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Gender Identity in U.S. Surveillance (GenIUSS) Report

By The Williams Institute - 2014-11-19 - Updated: 2017-02-28

Summary

Best practices for asking questions to identify transgender and other gender minority respondents on population-based surveys.

"The report recommends various promising measures and measurement approaches for identifying respondents as gender minorities in general population surveys"

Main Document

Currently, most federally-supported population-based surveys do not include measures to identify transgender and other gender minority respondents, according to a new report released by the Williams Institute on behalf of the Gender Identity in U.S. Surveillance (GenIUSS) group.

The report entitled, “Best Practices for Asking Questions to Identify Transgender and Other Gender Minority Respondents on Population-Based Surveys,” assesses current practices in sex and gender-related population research and offers strategies for establishing consistent, scientifically rigorous procedures for gathering information relevant to the needs and experiences of transgender people and other gender minorities.

“Research tells us that transgender people and other gender minorities face discrimination that impacts their health and well-being,” says Jody L. Herman, who served as editor for the report and leads Williams Institute transgender research efforts. “Having representative data on the social, economic, and health status of gender minorities is key to guiding efforts by government and nonprofit agencies to address disparities.”

The report recommends various promising measures and measurement approaches for identifying respondents as gender minorities in general population surveys. Among the most effective is the “two step” approach, which includes measures of self-reported assigned sex at birth (the sex recorded on one’s original birth certificate) and gender identity at the time of the survey.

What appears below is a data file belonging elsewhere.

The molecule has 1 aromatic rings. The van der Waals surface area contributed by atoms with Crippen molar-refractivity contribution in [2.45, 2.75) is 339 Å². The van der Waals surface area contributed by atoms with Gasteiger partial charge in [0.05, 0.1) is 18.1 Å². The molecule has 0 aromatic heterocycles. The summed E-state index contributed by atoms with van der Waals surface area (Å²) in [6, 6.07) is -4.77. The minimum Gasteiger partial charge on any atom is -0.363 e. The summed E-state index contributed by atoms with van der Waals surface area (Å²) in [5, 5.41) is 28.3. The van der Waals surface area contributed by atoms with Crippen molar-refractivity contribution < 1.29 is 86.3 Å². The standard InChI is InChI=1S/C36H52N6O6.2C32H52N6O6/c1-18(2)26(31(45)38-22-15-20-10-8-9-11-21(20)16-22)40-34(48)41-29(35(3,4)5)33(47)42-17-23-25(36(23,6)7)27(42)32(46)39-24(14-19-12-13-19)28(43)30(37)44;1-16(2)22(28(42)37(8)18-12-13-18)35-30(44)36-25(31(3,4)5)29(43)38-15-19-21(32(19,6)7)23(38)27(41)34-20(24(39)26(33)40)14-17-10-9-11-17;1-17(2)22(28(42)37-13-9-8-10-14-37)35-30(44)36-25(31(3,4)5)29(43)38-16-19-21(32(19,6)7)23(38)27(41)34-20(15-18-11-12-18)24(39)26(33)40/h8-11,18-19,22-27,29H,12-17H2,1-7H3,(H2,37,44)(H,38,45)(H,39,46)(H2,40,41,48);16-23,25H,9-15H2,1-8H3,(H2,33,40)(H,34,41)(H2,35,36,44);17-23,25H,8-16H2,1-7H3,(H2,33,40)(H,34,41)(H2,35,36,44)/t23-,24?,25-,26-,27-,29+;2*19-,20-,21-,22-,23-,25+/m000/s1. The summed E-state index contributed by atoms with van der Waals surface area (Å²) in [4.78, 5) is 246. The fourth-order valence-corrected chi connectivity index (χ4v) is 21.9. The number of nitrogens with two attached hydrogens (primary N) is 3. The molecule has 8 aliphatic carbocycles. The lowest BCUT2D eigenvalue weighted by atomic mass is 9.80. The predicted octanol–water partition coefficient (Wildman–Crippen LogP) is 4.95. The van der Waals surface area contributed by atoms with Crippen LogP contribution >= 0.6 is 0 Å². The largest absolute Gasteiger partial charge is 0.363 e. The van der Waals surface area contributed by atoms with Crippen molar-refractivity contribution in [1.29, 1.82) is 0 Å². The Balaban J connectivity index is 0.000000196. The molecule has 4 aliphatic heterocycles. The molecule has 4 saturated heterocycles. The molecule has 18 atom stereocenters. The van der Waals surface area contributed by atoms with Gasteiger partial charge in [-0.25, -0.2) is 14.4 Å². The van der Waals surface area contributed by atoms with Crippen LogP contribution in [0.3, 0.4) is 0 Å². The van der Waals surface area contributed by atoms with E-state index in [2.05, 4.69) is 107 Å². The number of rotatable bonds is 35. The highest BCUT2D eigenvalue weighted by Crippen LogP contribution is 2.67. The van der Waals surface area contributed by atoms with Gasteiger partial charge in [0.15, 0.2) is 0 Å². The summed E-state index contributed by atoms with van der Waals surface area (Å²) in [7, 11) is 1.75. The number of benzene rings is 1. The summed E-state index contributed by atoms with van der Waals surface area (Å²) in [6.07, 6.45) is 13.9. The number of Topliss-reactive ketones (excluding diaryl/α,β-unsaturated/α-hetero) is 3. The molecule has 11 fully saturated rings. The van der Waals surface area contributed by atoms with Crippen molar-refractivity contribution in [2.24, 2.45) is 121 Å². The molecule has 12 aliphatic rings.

The report also notes that, when collecting data to identify transgender and other gender minority respondents, special considerations must be taken into account based on age, race/ethnicity, socioeconomic status, and intersex status.

The American Community Survey, the Current Population Survey, the Survey of Income and Program Participation, the National Crime Victimization Survey, the National Health Interview Survey, and the National Survey of Veterans are among the federally-supported population-based surveys that currently do not include measures to identify gender minority respondents. These are top-priority surveys for including recommended sex and gender-related measures.

“This report provides recommendations that can help researchers and policymakers determine how to deploy sex and gender-related measures on population-based surveys to identify transgender and other gender minority respondents and to gather data that can inform the development of policies and programs to effectively address issues of concern for this population,” says report co-author Kellan Baker of the Center for American Progress.

“The overarching message of this report for survey administrators is that it is critical to add measures to identify and count gender minorities, and the time to add those measures is now,” says report co-author Scout, the Director of LGBT HealthLink.

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